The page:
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How Nutrition Can Help Manage Your Cat’s Hairballs
How Nutrition Can Help Manage Your Cat’s Hairballs

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How Nutrition Can Help Manage Your Cat’s Hairballs

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Why Make a Hairball Management Formula?

  • Most cats are susceptible to hairballs due to continual ingestion of hair during regular self-grooming.
  • Cat owners have told us that hairballs are one of their top concerns.
  • According to IAMS™ consumer research, a number of cat owners and their cats have found hairball treatments to be an unpleasant experience.

 

How Were the IAMS Hairball Formulas Developed?

IAMS nutritionists were looking for a way to control hairball formation while maintaining optimal feline health and well-being. They evaluated risk factors for hairball formation in cats fed diets that varied in fiber source and content.

  • 98 cats were studied.
  • Nine groups were fed test diets and three were fed control diets.
  • The test-feeding period was six to seven weeks, following a five-week control-feeding period.
  • Total cat-days of testing = 9,968.

 

Researchers found that feeding diets that contained a blend of beet pulp and cellulose was more effective at moving hair through the digestive tract, compared with the same diets containing beet pulp as the only fiber source.

  • There was an 80% to 100% increase in fecal hair excretion with beet pulp/cellulose-blend diets, compared with the beet-pulp-only diet.
  • By promoting the passage of hair ingested by the cat during normal self-grooming, an important risk factor for hairball formation is minimized.
  • Hairballs were not evident in cats fed the beet pulp/cellulose-blend diets.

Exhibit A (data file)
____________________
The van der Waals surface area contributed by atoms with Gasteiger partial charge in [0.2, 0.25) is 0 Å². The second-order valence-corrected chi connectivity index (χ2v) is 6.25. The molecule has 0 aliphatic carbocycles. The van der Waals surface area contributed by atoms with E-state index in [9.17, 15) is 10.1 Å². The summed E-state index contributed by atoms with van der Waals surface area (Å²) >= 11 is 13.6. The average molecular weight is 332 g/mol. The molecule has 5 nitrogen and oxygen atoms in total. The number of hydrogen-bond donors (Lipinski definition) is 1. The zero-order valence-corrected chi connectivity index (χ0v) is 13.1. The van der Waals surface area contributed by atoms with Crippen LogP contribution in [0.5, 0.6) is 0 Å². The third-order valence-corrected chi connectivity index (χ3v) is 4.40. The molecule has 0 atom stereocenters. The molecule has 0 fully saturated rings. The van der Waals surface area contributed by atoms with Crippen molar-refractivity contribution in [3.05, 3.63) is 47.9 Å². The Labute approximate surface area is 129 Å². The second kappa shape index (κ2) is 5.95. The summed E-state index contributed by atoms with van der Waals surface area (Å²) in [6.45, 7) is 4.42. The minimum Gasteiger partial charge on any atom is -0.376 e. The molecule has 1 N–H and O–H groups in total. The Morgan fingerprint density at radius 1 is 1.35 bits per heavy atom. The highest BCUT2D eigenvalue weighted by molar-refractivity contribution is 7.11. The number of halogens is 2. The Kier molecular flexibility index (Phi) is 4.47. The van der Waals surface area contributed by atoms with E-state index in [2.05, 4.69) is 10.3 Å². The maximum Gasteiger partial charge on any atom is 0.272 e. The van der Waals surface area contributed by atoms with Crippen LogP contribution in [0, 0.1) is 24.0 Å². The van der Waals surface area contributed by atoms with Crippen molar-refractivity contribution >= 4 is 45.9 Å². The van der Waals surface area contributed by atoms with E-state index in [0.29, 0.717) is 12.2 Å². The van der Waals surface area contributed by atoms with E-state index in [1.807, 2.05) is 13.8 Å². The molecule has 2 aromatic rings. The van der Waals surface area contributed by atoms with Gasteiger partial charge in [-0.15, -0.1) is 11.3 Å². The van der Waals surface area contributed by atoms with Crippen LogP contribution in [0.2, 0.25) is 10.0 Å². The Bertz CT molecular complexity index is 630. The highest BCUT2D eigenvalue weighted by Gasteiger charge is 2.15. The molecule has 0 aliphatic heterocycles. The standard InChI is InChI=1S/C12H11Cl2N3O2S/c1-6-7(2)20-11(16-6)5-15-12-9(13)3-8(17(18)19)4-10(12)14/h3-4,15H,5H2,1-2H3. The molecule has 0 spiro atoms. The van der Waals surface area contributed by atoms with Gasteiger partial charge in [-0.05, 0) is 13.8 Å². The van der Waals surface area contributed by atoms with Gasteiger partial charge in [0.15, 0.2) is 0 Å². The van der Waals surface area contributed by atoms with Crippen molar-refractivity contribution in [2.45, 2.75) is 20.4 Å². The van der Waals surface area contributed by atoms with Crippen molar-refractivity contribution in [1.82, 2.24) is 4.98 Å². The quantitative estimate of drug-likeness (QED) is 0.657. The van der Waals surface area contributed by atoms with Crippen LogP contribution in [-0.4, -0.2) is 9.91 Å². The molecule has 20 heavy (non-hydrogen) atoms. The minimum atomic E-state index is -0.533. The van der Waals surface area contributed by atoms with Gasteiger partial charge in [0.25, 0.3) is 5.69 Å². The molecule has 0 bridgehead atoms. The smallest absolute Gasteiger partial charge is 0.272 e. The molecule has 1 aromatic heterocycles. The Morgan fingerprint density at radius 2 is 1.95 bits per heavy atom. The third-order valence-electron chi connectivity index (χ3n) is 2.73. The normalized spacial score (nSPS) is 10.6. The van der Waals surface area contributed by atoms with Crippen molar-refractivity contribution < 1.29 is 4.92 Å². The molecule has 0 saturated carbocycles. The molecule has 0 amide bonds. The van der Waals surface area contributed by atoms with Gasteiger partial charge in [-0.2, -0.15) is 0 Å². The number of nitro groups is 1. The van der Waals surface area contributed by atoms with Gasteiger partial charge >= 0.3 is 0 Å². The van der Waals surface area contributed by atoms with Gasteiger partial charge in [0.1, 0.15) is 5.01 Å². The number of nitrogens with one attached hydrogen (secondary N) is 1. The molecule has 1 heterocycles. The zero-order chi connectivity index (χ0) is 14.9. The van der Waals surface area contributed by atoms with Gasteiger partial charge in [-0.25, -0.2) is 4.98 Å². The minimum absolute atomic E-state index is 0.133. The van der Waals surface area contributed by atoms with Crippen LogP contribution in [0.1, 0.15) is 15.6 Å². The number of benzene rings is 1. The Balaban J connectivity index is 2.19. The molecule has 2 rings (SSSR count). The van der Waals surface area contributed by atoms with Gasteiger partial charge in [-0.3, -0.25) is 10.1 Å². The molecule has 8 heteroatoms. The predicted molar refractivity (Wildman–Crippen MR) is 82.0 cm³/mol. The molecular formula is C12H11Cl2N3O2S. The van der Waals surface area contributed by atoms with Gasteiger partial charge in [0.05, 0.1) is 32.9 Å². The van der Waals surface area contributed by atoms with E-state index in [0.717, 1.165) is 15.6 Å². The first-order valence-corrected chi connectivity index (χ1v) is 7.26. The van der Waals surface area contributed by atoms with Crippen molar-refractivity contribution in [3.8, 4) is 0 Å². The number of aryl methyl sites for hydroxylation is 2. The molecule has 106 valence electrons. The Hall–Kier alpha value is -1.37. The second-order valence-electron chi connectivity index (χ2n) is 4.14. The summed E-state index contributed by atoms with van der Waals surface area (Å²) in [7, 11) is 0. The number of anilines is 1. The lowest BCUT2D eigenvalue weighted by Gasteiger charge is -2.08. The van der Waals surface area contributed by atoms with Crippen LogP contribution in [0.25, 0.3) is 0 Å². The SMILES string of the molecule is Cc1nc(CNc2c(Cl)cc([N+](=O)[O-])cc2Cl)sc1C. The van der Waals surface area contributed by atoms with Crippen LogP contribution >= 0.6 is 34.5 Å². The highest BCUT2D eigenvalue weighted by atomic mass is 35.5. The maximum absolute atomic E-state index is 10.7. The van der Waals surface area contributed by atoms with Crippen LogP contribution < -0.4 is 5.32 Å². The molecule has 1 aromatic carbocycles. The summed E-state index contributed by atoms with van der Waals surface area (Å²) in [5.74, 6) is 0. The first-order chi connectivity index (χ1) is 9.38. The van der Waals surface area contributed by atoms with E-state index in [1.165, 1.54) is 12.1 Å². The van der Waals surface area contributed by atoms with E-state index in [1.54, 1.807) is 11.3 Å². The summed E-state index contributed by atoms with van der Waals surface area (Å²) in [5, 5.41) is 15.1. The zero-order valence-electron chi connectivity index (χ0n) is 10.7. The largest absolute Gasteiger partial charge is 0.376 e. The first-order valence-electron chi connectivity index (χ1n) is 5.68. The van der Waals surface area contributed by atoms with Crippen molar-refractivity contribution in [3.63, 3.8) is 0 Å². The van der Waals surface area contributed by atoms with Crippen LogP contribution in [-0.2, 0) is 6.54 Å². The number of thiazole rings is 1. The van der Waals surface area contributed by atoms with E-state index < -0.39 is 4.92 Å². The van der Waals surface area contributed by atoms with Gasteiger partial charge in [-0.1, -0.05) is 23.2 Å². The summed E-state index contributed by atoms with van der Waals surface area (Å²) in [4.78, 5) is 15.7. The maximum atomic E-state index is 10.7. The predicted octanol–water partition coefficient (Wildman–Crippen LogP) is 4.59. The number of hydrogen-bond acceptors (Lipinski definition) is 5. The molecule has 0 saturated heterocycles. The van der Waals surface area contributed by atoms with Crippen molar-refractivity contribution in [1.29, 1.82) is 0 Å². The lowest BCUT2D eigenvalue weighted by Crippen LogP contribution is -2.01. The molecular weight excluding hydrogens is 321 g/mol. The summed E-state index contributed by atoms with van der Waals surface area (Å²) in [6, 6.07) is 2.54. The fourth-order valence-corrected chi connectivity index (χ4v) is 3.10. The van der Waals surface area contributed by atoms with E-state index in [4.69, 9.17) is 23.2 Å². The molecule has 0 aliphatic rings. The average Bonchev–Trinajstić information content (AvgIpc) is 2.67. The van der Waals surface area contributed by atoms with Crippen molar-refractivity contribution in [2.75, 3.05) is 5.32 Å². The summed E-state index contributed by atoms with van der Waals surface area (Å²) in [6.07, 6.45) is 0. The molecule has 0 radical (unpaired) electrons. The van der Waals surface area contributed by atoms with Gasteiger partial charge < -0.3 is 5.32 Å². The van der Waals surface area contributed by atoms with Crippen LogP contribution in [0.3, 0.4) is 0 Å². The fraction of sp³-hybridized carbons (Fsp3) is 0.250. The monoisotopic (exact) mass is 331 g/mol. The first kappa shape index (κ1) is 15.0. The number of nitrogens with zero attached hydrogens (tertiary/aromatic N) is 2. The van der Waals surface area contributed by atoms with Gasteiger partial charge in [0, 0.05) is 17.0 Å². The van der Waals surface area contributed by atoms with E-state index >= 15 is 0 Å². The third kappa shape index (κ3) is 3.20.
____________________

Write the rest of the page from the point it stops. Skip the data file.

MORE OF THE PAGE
How Do IAMS Hairball Formulas Work?

  • The fiber system (blend of beet pulp/cellulose) gently moves hair through the gastrointestinal tract while maintaining healthy digestion.
    • Beet pulp, a moderately fermentable fiber, promotes optimal intestinal health.
    • Cellulose helps to enhance the passage of ingested hair.
  • An optimal fatty acid ratio enhances skin and coat health, which decreases the likelihood of excessive shedding, a factor related to hairball formation.

 

How Do IAMS Hairball Formulas Compare with Other IAMS Cat Food Formulas?

IAMS hairball formulas provide high-quality nutrition and taste, like our other adult formulas, with the added benefit of reducing the risk of hairballs.

  • High-quality nutrition for adult cats
    • Optimal protein and fat levels
    • Higher fiber content due to added cellulose
    • Excellent stool quality, skin and coat condition, and taurine status
  • Great taste
    • Similar acceptability and palatability test results as other IAMS adult formulas

  • Anti rabbies Vaccine
    Anti rabbies Vaccine
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    Anti rabbies Vaccine

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    Rabies is a dangerous virus that affects the warm-blooded animal kingdom. It spreads through the bite or starch of an infected animal, making the infection easily transmissible amongst animals and humans alike. Since there is no effective rabies treatment yet, the only solution to combat this fatal virus is through vaccination. Veterinarians recommend anti-rabies vaccine for pets to protect them and their humans from this deadly virus.
     

    Anti-rabies vaccine is one of the core vaccines for cats, in addition to the 4-in-1 cat vaccine. It helps prevent the cases of rabies in cats and kittens, contributing to the overall health of your feline friend. However, before getting your cat vaccinated with rabies injections, it is essential to know a few details about this disease and how to prevent it. So, let’s dive right into it.